[Humanist] 25.775 CS and the disciplines

Humanist Discussion Group willard.mccarty at mccarty.org.uk
Sun Mar 4 09:22:29 CET 2012

                 Humanist Discussion Group, Vol. 25, No. 775.
            Department of Digital Humanities, King's College London
                Submit to: humanist at lists.digitalhumanities.org

        Date: Fri, 02 Mar 2012 17:14:10 +0000
        From: Richard Lewis <richard.lewis at gold.ac.uk>
        Subject: Re: [Humanist] 25.768 CS and the disciplines?
        In-Reply-To: <20120229074919.72C842D928 at woodward.joyent.us>

At Wed, 29 Feb 2012 07:42:32 +0000,
Willard McCarty wrote:

> I find it interesting that in 2010 the organizing principles of
> computer science remain a topic for debate. Not a bad thing to be
> anxious about one's discipline, apparently.

Two things to mention:

1) Hal Abelson's first lecture in the Structure and Interpretation of
Computer Programs series begins with a good introduction
deconstructing the title of the discipline:

  I'd like to welcome you to this course on computer science. Actually
  it's a terrible way to start. "Computer Science" is a terrible name
  for this business, first of all, it's not a "science", it might be
  "engineering" or it might be "art", but I actually see that
  computer, so-called science, has a lot in common with magic. And you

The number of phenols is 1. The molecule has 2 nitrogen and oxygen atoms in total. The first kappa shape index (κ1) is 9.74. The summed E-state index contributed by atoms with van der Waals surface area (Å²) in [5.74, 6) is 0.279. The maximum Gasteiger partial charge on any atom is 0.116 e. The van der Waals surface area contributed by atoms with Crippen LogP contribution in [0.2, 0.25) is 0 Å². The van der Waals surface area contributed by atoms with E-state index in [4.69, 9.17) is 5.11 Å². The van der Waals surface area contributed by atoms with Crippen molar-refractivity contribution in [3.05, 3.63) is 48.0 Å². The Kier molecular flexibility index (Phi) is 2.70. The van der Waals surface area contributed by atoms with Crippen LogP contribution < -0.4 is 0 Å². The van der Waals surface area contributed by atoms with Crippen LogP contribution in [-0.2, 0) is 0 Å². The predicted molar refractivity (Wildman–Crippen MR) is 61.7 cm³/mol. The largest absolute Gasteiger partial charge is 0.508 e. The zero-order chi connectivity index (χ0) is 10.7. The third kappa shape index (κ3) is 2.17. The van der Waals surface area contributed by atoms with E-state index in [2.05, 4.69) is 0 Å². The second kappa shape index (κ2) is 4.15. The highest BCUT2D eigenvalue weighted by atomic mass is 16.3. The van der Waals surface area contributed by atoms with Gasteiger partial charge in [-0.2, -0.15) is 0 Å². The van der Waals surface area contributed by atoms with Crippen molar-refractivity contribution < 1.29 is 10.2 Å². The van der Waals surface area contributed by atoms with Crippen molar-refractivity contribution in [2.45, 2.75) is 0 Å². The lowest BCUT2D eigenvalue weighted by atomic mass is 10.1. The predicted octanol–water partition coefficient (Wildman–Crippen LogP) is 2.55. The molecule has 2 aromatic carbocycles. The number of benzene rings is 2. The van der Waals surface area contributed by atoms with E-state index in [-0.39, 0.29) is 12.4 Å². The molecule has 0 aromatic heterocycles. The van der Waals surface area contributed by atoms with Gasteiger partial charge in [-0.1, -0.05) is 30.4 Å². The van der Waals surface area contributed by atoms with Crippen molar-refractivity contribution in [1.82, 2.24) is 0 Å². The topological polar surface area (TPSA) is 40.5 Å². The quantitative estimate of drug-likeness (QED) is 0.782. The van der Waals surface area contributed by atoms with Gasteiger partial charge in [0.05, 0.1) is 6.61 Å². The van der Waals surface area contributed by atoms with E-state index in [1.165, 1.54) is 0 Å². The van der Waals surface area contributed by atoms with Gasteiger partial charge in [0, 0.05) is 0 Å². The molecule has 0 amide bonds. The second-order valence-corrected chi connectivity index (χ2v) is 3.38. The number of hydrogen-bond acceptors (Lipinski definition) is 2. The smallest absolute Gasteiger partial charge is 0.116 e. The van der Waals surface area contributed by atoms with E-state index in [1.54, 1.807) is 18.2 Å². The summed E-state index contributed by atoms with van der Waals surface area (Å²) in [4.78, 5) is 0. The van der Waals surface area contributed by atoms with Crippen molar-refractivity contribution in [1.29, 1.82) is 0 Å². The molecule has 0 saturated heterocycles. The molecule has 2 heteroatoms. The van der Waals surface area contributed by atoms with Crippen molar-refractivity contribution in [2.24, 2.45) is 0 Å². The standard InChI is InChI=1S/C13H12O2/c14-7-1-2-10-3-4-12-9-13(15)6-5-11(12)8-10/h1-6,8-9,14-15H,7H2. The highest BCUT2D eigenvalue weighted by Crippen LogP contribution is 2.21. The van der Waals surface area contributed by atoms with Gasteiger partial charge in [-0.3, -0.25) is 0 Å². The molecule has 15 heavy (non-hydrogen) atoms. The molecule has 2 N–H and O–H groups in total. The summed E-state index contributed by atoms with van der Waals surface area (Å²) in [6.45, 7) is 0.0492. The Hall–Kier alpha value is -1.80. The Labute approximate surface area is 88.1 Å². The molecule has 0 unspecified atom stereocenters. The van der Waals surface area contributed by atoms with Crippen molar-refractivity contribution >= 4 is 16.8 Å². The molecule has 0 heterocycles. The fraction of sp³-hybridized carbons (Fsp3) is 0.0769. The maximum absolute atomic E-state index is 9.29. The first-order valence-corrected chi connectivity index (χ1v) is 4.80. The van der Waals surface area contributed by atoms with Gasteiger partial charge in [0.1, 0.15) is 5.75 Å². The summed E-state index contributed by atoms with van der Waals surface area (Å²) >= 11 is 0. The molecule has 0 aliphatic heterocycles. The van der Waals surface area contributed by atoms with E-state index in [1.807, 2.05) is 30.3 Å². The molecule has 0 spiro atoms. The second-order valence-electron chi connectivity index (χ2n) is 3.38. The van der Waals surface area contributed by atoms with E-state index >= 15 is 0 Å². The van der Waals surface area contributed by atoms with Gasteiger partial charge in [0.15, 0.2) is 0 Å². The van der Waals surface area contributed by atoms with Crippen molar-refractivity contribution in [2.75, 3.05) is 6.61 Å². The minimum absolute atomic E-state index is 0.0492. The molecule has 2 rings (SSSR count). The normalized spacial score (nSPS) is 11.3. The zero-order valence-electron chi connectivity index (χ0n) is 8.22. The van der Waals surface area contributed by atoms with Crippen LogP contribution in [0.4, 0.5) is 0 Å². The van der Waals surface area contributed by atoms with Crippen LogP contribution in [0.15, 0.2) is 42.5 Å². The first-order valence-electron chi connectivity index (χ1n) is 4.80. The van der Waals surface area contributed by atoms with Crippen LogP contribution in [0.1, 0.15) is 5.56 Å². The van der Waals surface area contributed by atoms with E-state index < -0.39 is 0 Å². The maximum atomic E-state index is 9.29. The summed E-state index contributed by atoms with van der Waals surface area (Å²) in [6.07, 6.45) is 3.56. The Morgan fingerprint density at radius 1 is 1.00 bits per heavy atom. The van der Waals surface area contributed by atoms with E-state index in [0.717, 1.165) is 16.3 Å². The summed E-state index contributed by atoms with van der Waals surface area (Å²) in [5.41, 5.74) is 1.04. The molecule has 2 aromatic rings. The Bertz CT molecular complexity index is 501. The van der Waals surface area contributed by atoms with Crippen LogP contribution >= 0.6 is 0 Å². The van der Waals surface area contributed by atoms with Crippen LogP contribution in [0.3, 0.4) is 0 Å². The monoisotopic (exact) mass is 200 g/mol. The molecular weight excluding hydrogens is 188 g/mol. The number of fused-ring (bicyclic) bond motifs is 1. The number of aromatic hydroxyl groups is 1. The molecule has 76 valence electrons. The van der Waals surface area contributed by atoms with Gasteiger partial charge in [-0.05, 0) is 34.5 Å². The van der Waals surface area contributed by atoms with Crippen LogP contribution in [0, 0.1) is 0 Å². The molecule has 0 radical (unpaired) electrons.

will see that in this course. So it's not a science, it's also not
  very much about computers. And it's not about computers in the same
  sense that physics is not really about particle accelerators. and
  biology is not really about microscope and petri dishes. and it's
  not about computer in the same sense that geometry is not really
  about using surveying instrument.  In fact, there is a lot of
  commonality between computer science and geometry. Geometry, first
  of all, is another subject with a lousy name. For the name comes
  from gaia, meaning the Earth, and metro- meaning 'to measure',
  Geometry originally meant measuring Earth, or surveying And the
  reason for that was that thousands of years ago, the Egyptian
  priesthood developed the rudiment of geometry in order to figure out
  how to restore the boundaries of fields that were destroyed by the
  annual flood of the Nile. And to the Egyptians who did that,
  Geometry really was the use of surveying instruments. Now the reason
  that we think computer science is about computers is pretty much the
  same reason the Egyptians thought Geometry was about surveying
  instruments and that is, when some field is just getting started and
  you don't really understand it very well its very easy to confuse
  the essence of what you're doing with the tools that you use and
  indeed, on some absolute scale of things we probably know less about
  the essence of Computer Science than the ancient Egyptians really
  knew about Geometry.


(transcript from http://dotsub.com/view/d337c688-0500-4b38-aba5-c3c67f17f7a7)

2) The Computing Department at Goldsmiths' was deliberately so called
when renamed from Mathematics because the intended emphasis was on
applied computing. It seems someone felt that computer science was not
the same thing as its applications.

Richard Lewis
ISMS, Computing
Goldsmiths, University of London
Tel: +44 (0)20 7078 5134
Skype: richardjlewis
JID: ironchicken at jabber.earth.li

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